By Tara FitzGerald Original Print Publication: July, 2007
What can I do to help?
- Always use rechargeable batteries (one rechargeable battery is equivalent to at least 300 disposable batteries).
- Choose appliances that are energy-efficient and do not require batteries.
- Never open, perforate or burn batteries.
- Take batteries out of appliances when they are not in use.
- Deposit them exclusively
in the recycling
for this purpose. Click here for a list of these containers, which are embedded within neighborhood information columns, in Mexico City.
- You can deposit AA, AAA, C, D, CR and square batteries, as well as cell phone and button batteries in the specified containers.
- Used batteries should be deposited in the containers with their poles protected by adhesive tape.
- Some cell phone and computer batteries now have their own recuperation programs – check with the manufacturers.
The next time you see one of the tourist information and guide columns along the street in Mexico City, take a closer look. There may be more to it than meets the eye.
The Mexico City government’s program "Manejo Responsable de Pilas" (Responsible Management of Batteries), which was launched in February of this year, has adapted many of these columns to serve as containers where people can deposit their used batteries for recycling.
“We realized that the publicity posts in the city could be adapted to be used as containers rather than just for commercials,” Rosalynn Herrera, coordinator of communication and training at the Department of Environmental Education in Mexico City, told Inside México in an interview. “And that this would give people in the city a viable option for recycling at least one type of waste.”
According to information distributed by the Department for Environmental Education, the principal components contained in batteries -- mercury, cadmium, nickel and magnesium -- are considered to be toxic because of the harmful effects they can have both on the environment and on people’s health.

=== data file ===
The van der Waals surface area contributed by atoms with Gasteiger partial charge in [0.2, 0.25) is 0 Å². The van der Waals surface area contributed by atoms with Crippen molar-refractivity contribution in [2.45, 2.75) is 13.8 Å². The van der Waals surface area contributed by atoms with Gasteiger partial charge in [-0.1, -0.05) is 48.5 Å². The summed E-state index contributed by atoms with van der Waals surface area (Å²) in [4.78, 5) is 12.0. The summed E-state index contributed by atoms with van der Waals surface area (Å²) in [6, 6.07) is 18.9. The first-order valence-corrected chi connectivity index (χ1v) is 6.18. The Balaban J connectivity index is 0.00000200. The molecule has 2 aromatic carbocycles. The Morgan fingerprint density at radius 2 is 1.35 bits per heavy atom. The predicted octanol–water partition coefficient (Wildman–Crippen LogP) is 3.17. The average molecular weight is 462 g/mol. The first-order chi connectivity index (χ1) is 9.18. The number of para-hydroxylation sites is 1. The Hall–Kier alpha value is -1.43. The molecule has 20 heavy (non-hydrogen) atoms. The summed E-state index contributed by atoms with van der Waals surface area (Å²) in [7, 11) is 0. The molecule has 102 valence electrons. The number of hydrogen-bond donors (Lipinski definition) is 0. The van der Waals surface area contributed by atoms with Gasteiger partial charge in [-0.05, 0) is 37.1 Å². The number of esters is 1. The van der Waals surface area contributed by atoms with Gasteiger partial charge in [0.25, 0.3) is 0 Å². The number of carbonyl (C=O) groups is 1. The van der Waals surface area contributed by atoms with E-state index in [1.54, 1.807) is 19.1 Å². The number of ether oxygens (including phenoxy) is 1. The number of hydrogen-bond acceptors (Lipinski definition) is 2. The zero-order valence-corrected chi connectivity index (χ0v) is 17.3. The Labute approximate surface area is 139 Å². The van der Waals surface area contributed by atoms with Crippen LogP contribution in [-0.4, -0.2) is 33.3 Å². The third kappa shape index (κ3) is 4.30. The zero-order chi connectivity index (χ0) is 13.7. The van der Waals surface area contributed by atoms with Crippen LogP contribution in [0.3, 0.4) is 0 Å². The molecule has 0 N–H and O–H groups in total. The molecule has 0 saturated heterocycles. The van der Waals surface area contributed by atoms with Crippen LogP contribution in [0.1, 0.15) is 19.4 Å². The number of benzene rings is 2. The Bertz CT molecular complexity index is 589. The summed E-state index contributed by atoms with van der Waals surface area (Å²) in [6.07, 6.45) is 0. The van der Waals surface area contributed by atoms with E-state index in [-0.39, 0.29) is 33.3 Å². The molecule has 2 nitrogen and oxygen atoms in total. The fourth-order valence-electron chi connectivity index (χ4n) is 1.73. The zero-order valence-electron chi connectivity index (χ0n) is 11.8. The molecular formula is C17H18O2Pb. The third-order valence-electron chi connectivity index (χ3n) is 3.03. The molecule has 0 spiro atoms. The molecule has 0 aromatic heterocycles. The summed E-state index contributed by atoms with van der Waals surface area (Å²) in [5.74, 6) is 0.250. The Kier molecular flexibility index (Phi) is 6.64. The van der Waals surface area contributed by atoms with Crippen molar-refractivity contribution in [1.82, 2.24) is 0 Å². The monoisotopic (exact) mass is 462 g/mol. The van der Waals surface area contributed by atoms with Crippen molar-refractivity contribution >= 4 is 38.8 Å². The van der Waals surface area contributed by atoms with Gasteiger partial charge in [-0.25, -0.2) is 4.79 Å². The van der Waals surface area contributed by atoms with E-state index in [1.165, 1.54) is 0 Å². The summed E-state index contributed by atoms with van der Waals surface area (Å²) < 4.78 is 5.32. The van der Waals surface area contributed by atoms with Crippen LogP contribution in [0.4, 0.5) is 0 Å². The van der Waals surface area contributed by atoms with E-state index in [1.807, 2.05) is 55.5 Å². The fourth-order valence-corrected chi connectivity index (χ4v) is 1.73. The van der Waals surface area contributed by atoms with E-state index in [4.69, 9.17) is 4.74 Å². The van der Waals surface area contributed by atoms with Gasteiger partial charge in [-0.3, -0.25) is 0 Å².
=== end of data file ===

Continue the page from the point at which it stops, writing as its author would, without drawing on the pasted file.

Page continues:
If exposed to the elements, batteries oxidize and produce liquids and gases that contaminate water, earth and air. The same thing happens when they are incinerated. For example, 11 button batteries, such as those that are used in watches, can contaminate up to 6.5 million litres of water.
There are currently some 151 of these containers in place in the Delegaciones of Coyoacan, Cuauhtemoc, Miguel Hidalgo and Benito Juarez. And about 130 more are scheduled to be in place in the next month.
“Since the program started in February almost 2.9 tons of batteries have been deposited, and the amount is increasing month on month,” Ms. Herrera said. “We now have people calling up to ask where their nearest container is and others asking why their municipality is not part of the program yet.”
People are asked to cover the batteries’ poles (the ends) with masking tape before depositing them in the containers to make sure they are isolated and to avoid leaks.
Each container, which has a capacity for five kilograms of batteries, is emptied every 72 hours by Imagenes y Muebles Urbanos, the company running the program. They also make sure the containers are not vandalized or covered in graffiti.
When they are emptied, the battery waste is initially taken to a storage center in Naucalpan. From there they are transported to a plant in Irapuato, Guanajuato for the actual recycling process. There, the batteries are separated and broken down into their various parts and 100% of the material is used in the recycling process.
“Unfortunately, we don’t have the resources to conduct a huge, glossy campaign with TV commercials like a company such as Coca-Cola might be able to do.”
“[But] the program is being promoted through information posted on the containers and on bus stops, and information postcards are being distributed to cafes, restaurants and bookshops, plus we have also put out a few information spots and interviews on the radio,” Ms Herrera said.